Recovering Dietary Information from Extant and Extinct Primates Using Plant Microremains
When reconstructing the diets of primates, researchers often rely on several well established methods, such as direct observation, studies of discarded plant parts, and analysis of macrobotanical remains in fecal matter. Most of these studies can be performed only on living primate groups, however, and the diets of extinct, subfossil, and fossil groups are known only from proxy methods. Plant microremains, tiny plant structures with distinctive morphologies, can record the exact plant foods that an individual consumed. They can be recovered from recently deceased and fossil primate samples, and can also be used to supplement traditional dietary analyses in living groups. Here I briefly introduce plant microremains, provide examples of how they have been successfully used to reconstruct the diets of humans and other species, and describe methods for their application in studies of primate dietary ecology.
KeywordsDental calculus Fecal sample Phytolith Plant microfossil Starch grain
Understanding the dietary ecology of primate groups is a growing field (Hohmann et al.2006), and can provide valuable information about primate behavior and evolutionary trends. The gold standard in dietary study is to follow individuals and record the foods that they consume. However, there are many populations for which this kind of analysis is not possible, including deceased primate individuals and extinct groups, and thus the diets of these groups remain largely established by proxies, such as microwear (Teaford and Walker 1984) or stable isotopes (Lee-Thorp et al.1989). Here I describe a method new to primatology, plant microremains analysis, which is a powerful tool to supplement research about primate diets. Plant microremains are often diagnostic of particular plant taxa and plant organs, e.g., fruit, leaf, pith. Depending on the sampling method and questions asked, plant microremains can be used to identify the consumption of particular food sources, the variation in the consumption of food sources between seasons or among individuals, or the dietary suite of an individual or group. Importantly, plant microremains analysis provides a means to examine the diets of fossil, subfossil, recently extinct, and small isolated living populations for which we have museum collections. Plant microremains are preserved in dental calculus on teeth, and this material is easily recovered and studied from skeletal material. Plant microremains analysis can also be used to supplement traditional follow studies, and may provide additional information. For example, microremains can be isolated from fecal samples and may record the presence of foods that do not appear as macrobotanical remains. They can also be recovered from the calculus of living primates, and may provide information about plants that were consumed when the researcher was not in the field to observe that behavior. An understanding of plant microremains can therefore provide a means to explore more fully explore how living and extinct primates use their environment.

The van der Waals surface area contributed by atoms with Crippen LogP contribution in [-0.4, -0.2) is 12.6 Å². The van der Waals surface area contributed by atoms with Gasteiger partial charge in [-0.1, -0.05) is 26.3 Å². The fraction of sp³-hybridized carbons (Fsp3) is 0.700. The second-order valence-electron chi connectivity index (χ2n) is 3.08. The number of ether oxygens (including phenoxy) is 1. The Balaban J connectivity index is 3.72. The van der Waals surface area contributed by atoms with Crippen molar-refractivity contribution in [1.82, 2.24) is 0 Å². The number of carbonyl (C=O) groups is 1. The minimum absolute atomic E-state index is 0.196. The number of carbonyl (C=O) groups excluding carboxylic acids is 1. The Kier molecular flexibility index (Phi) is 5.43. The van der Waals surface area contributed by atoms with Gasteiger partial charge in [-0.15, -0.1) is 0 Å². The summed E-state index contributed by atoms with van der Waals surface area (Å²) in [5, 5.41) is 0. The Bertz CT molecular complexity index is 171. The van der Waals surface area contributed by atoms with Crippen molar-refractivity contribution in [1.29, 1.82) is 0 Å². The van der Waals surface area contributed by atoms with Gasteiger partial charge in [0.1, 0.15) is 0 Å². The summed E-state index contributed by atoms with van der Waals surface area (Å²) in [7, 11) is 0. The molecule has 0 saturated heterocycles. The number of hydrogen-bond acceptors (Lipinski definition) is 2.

An Introduction to Plant Microremains
Plant microremains, also sometimes called plant microfossils, are microscopic remnants of plants with diagnostic morphologies that allow researchers to identify the plant taxon and occasionally plant organ that produced them. They include pollen grains, phytoliths, starch grains, and other, less diagnostic forms. Pollen grains are the male reproductive gamete of the plant. Phytoliths are small siliceous bodies formed in the leaves, husks, stems, fruits, and some underground organs (roots, corms, rhizomes, and tubers) of plants. Starch grains, or granules, are where plants store their energy, and they occur in greatest numbers and in their highest diagnostic potential in plant storage organs, such as seeds and plant underground storage organs. Starches and phytoliths are preferred for reconstructing diet because they appear in the plant organs most commonly consumed, i.e., leaves and fruits.